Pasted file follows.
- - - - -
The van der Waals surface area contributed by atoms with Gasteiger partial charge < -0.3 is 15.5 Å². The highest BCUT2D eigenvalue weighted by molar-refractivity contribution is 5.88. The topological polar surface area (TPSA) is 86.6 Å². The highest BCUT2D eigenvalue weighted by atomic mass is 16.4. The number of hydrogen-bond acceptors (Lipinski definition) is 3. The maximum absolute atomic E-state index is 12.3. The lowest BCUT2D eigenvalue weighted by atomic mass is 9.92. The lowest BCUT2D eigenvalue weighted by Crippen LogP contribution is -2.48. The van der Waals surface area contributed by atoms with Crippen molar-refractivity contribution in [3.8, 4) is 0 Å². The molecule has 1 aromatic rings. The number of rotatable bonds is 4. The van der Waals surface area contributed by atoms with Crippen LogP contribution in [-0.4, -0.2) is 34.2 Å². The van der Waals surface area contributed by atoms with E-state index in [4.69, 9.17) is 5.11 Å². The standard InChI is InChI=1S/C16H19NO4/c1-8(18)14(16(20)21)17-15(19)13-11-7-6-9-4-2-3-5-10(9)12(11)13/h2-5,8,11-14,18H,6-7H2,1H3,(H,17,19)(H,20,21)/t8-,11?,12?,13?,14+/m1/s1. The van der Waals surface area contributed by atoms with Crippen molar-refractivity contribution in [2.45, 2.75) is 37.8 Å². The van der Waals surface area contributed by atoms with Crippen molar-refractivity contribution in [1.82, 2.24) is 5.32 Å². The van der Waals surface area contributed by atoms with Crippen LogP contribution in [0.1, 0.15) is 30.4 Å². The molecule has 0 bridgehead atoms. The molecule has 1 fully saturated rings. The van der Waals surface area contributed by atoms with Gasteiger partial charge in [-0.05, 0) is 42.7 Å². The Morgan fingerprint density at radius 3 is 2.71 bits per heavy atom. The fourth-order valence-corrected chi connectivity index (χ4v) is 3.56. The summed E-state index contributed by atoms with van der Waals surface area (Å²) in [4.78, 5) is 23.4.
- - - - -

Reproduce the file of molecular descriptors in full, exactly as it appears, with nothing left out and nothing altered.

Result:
The van der Waals surface area contributed by atoms with Gasteiger partial charge < -0.3 is 15.5 Å². The highest BCUT2D eigenvalue weighted by molar-refractivity contribution is 5.88. The topological polar surface area (TPSA) is 86.6 Å². The highest BCUT2D eigenvalue weighted by atomic mass is 16.4. The number of hydrogen-bond acceptors (Lipinski definition) is 3. The maximum absolute atomic E-state index is 12.3. The lowest BCUT2D eigenvalue weighted by atomic mass is 9.92. The lowest BCUT2D eigenvalue weighted by Crippen LogP contribution is -2.48. The van der Waals surface area contributed by atoms with Crippen molar-refractivity contribution in [3.8, 4) is 0 Å². The molecule has 1 aromatic rings. The number of rotatable bonds is 4. The van der Waals surface area contributed by atoms with Crippen LogP contribution in [-0.4, -0.2) is 34.2 Å². The van der Waals surface area contributed by atoms with E-state index in [4.69, 9.17) is 5.11 Å². The standard InChI is InChI=1S/C16H19NO4/c1-8(18)14(16(20)21)17-15(19)13-11-7-6-9-4-2-3-5-10(9)12(11)13/h2-5,8,11-14,18H,6-7H2,1H3,(H,17,19)(H,20,21)/t8-,11?,12?,13?,14+/m1/s1. The van der Waals surface area contributed by atoms with Crippen molar-refractivity contribution in [2.45, 2.75) is 37.8 Å². The van der Waals surface area contributed by atoms with Crippen molar-refractivity contribution in [1.82, 2.24) is 5.32 Å². The van der Waals surface area contributed by atoms with Crippen LogP contribution in [0.1, 0.15) is 30.4 Å². The molecule has 0 bridgehead atoms. The molecule has 1 fully saturated rings. The van der Waals surface area contributed by atoms with Gasteiger partial charge in [-0.05, 0) is 42.7 Å². The Morgan fingerprint density at radius 3 is 2.71 bits per heavy atom. The fourth-order valence-corrected chi connectivity index (χ4v) is 3.56. The summed E-state index contributed by atoms with van der Waals surface area (Å²) in [4.78, 5) is 23.4.